Although cost can be a concern with any treatment, tears are a less pricey option than prescription medication, said Nathan Rock, OD. He advises patients to not go for the cheapest generic option, which may use an older and less effective formulation.
One final recommendation: Dr. Park sometimes must educate patients about the difference between tears and a product like Restasis (cyclosporine, Allergan). She explains to patients that “[Restasis] does not work instantaneously as a tear replacement and needs to be used on a regular basis to achieve its effect.”

Tear instructions

Instructions on how often to use drops usually depends on symptom severity, said James Schumer, MD. He recommends using drops for burning sensations or blurred vision. However, if no symptoms are present, there’s no need to use the drops.
Dr. Rock will advise that patients use tears once or twice daily for mild symptoms. For more advanced cases, he recommends tear use four times a day. “Be sure to be diligent about the use of tears and to use them preventatively, rather than waiting for symptoms to occur when they will then be less effective,” he said.
Dr. Rock cautions patients against using more than one drop at the same time. This, he said, can lead to waste.
Eye drops of any kind can be hard to administer, so Dr. Schumer shares specific guidance with patients.
Patients with trouble getting artificial tears into their eyes may want to try the Simply Touch applicator (Simply Touch USA), Ms. Petris said. “It can be quite helpful both with the process and with reducing [drop] loss,” she said.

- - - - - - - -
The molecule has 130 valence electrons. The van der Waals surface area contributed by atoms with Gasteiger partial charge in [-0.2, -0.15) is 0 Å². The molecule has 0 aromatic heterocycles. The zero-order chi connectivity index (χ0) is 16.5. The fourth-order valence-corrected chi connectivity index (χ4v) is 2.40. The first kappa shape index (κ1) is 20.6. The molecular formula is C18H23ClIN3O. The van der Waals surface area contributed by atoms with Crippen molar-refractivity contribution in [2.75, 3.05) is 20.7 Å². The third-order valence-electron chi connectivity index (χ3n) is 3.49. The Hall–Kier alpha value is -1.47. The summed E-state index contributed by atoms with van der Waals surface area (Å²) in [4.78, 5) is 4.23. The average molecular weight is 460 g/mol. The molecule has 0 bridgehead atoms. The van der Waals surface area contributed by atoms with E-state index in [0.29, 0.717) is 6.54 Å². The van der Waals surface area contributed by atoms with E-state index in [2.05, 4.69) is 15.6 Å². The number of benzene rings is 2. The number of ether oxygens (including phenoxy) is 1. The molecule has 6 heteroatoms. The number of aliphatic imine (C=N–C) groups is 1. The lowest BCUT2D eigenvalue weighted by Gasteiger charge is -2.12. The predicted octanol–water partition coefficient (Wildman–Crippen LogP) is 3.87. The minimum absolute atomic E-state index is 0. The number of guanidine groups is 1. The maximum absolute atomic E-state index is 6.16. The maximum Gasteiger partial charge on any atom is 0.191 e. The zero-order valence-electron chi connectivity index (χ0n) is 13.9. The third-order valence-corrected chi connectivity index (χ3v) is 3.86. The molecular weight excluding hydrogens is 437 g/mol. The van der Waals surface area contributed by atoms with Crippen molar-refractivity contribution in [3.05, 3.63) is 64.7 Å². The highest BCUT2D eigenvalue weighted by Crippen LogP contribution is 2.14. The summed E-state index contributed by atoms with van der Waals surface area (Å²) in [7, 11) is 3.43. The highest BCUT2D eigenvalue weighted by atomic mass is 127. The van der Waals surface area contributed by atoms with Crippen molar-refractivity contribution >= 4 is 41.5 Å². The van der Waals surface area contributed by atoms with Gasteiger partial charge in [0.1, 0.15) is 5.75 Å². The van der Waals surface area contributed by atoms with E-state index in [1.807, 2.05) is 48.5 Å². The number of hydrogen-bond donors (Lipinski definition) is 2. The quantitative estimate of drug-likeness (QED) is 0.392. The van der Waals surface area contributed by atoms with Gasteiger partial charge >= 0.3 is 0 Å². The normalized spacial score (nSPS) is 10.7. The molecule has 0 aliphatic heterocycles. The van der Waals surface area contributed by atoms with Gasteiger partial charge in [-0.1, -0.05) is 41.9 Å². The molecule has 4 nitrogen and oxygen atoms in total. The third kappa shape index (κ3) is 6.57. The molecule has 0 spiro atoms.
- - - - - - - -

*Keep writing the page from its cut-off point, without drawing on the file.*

When to go stronger

If patients are using tears four times a day or more, that may indicate the need for a stronger treatment, Dr. Wang said. Treatment options at that point may include prescription medications, punctal occlusion, in-office treatments, oral supplements, and lifestyle modifications.
Another option is a more viscous drop when artificial tears do not coat well or do not alleviate symptoms, Dr. Schumer said.

About the sources

Mark Nolan, OD

ReVision LASIK and
Cataract Surgery
Columbus, Ohio

Lisa Park, MD
Associate professor
Department of Ophthalmology
Columbia University
Medical Center
New York

Rebecca Petris
Dry Eye Company
Poulsbo, Washington

Nathan Rock, OD
Wang Vision 3D Cataract and
LASIK Center
Nashville, Tennessee

James Schumer, MD
ReVision LASIK and
Cataract Surgery
Columbus, Ohio

Ming Wang, MD
Wang Vision 3D Cataract and
LASIK Center
Nashville, Tennessee

Contact information


Patient instructions

Pearls for better tear use
•Pull the lower lid out and put the drop in behind the eyelid.
•Lay down flat to ensure the drop gets into the eye.
•Aim for the inner corner of the eye.
•Allow for the shape of the orbit bones to act as a natural funnel to get the drop into the eye.

Source: James Schumer, MD

Financial interests

Nolan: None
Park: None
Petris: None
Rock: None
Schumer: None
Wang: None

Artificial tears playbook for dry eye Artificial tears playbook for dry eye